However, the app developers have clarified that the two systems operate independently of one another, with the Department for Health and Social Care confirming that neither police nor the government receives any personal data from the app. In fact, the NHS released a statement on 18 October 2020 via Twitter, setting out the app’s limitations and confirming that “the app cannot be used to track your location, for law enforcement, or to monitor self-isolation and social distancing”.
The logic behind allowing police, in extreme circumstances, to access personal data collected by the testing system is that a request by the NHS that an individual self-isolates following a positive test result is legally enforceable, and something the police should, if the situation requires it, be able to impose. On the other hand, recommendations made by the app to self-isolate (for example, following possible contact with someone who later tests positive) are not legally enforceable.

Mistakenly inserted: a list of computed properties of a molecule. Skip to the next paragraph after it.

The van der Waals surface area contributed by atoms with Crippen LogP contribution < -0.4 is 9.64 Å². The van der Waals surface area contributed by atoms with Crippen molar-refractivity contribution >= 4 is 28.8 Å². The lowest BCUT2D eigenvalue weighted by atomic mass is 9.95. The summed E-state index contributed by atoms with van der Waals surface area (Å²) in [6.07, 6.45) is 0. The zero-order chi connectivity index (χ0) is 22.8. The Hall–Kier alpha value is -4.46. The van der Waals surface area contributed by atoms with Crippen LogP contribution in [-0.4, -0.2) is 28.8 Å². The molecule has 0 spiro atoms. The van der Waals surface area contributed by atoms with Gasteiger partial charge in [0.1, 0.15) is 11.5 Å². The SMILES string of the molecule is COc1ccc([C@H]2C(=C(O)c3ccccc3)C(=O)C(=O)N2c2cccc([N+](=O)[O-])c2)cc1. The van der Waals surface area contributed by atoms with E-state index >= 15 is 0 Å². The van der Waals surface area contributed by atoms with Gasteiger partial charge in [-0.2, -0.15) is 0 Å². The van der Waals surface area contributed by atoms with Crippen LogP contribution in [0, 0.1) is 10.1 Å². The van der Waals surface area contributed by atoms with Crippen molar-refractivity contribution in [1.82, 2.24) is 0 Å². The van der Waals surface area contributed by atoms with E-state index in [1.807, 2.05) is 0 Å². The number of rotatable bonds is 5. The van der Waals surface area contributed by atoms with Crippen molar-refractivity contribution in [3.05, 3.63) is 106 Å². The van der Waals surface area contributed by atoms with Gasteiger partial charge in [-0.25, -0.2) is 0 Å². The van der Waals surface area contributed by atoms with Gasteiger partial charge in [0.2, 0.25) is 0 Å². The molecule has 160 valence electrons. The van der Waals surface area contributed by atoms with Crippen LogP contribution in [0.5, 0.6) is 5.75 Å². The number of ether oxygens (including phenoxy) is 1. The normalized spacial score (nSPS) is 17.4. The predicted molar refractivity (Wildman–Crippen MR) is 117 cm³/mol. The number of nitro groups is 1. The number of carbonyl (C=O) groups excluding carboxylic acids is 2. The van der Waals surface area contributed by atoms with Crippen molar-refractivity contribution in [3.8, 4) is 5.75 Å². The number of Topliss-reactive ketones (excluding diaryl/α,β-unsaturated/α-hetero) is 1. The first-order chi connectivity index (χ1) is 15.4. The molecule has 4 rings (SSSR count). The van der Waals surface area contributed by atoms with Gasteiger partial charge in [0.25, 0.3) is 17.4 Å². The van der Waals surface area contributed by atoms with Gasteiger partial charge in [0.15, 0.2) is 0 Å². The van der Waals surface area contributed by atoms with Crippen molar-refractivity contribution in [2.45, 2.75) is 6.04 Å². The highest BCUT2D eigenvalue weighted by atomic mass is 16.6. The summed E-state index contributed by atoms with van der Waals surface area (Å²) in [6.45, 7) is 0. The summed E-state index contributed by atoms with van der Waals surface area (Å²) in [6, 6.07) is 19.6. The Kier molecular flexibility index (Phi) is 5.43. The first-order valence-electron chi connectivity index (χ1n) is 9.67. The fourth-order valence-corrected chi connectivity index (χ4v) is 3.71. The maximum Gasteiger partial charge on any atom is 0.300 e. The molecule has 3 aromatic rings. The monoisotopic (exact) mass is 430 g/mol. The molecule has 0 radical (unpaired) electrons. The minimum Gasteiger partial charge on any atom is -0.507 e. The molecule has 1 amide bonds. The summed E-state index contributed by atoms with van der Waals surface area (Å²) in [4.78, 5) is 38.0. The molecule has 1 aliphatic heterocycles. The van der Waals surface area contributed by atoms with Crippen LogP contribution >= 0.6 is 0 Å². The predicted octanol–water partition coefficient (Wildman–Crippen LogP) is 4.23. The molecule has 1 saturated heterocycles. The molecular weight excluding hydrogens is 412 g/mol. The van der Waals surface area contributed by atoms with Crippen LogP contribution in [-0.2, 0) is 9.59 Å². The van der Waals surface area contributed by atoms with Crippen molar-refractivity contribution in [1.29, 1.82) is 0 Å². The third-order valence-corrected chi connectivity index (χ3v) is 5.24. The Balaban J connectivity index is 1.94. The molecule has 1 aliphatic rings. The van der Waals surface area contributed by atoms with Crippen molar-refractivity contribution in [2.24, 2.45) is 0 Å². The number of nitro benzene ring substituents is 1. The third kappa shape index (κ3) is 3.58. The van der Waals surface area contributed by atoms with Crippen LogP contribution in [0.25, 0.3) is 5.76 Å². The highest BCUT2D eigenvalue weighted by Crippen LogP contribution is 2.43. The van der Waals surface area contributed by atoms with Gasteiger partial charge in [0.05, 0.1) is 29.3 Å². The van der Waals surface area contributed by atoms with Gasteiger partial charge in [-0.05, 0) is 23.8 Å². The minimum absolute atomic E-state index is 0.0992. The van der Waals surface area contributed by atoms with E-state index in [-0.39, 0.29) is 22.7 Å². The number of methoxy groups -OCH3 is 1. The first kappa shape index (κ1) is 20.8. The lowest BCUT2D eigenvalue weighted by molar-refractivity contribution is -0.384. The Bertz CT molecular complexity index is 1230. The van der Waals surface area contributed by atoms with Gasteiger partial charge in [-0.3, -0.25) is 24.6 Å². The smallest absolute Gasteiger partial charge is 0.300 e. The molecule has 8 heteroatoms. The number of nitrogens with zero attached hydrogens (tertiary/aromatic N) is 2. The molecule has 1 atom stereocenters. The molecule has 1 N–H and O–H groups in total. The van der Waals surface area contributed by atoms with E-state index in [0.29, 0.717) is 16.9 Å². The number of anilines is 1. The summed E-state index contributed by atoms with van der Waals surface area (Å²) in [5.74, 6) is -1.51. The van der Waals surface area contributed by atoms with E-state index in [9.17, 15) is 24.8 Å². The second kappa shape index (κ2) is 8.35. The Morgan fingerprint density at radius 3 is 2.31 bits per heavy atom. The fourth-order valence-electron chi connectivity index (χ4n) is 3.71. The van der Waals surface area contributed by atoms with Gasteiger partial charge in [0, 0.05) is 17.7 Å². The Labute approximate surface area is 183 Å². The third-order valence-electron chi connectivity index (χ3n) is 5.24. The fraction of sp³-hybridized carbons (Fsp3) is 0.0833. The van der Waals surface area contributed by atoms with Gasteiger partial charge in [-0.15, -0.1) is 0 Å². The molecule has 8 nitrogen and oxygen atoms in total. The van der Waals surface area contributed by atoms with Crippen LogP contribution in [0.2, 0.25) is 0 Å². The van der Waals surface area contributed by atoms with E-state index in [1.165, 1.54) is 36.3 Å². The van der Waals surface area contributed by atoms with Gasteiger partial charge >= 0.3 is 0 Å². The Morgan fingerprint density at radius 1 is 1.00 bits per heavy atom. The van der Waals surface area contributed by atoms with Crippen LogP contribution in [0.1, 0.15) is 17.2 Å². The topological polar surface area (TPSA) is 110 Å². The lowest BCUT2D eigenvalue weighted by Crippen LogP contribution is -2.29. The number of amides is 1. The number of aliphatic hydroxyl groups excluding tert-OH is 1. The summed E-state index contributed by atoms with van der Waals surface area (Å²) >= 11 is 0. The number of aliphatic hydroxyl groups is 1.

So, if one does not want to use the app, they are left with one option – manually checking in wherever they go. This usually requires some, if not all, of the following information:
- Phone number
- Email address
- Number in your party.
None of the above information is required by the app.
And what happens with these details once you’ve provided them? Businesses are under an obligation to store personal data securely and for only as long as is necessary, after which time they must dispose of the information securely. This is of course easier to adhere to for businesses who use a digital capture system (phone or tablet for example) but what about those who don’t have such systems in place?
Many businesses are resorting to pen and paper to collect these details – leaving a clipboard out for customers to complete. The table has several columns, asking for some or all of the details above, and countless rows where person after person provides their personal data. This personal data is then often left out on a counter for any passer-by to see, access and record, until the rows are full and a fresh piece of paper is required.